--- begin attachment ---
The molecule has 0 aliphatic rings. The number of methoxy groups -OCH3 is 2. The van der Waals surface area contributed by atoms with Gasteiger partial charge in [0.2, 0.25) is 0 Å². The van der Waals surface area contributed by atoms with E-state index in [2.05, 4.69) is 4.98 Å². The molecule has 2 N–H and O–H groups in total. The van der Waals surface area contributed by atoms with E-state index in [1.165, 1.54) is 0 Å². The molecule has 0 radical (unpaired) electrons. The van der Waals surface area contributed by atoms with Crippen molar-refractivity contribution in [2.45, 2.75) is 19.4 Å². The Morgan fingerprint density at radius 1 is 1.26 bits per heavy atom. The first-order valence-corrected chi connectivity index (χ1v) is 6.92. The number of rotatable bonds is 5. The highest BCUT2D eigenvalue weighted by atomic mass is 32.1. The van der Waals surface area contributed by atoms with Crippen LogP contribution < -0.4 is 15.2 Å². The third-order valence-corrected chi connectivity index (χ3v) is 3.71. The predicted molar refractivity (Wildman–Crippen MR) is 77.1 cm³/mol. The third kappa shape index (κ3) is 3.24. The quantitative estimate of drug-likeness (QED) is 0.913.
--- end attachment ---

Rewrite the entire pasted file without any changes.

The molecule has 0 aliphatic rings. The number of methoxy groups -OCH3 is 2. The van der Waals surface area contributed by atoms with Gasteiger partial charge in [0.2, 0.25) is 0 Å². The van der Waals surface area contributed by atoms with E-state index in [2.05, 4.69) is 4.98 Å². The molecule has 2 N–H and O–H groups in total. The van der Waals surface area contributed by atoms with E-state index in [1.165, 1.54) is 0 Å². The molecule has 0 radical (unpaired) electrons. The van der Waals surface area contributed by atoms with Crippen molar-refractivity contribution in [2.45, 2.75) is 19.4 Å². The Morgan fingerprint density at radius 1 is 1.26 bits per heavy atom. The first-order valence-corrected chi connectivity index (χ1v) is 6.92. The number of rotatable bonds is 5. The highest BCUT2D eigenvalue weighted by atomic mass is 32.1. The van der Waals surface area contributed by atoms with Crippen LogP contribution < -0.4 is 15.2 Å². The third-order valence-corrected chi connectivity index (χ3v) is 3.71. The predicted molar refractivity (Wildman–Crippen MR) is 77.1 cm³/mol. The third kappa shape index (κ3) is 3.24. The quantitative estimate of drug-likeness (QED) is 0.913.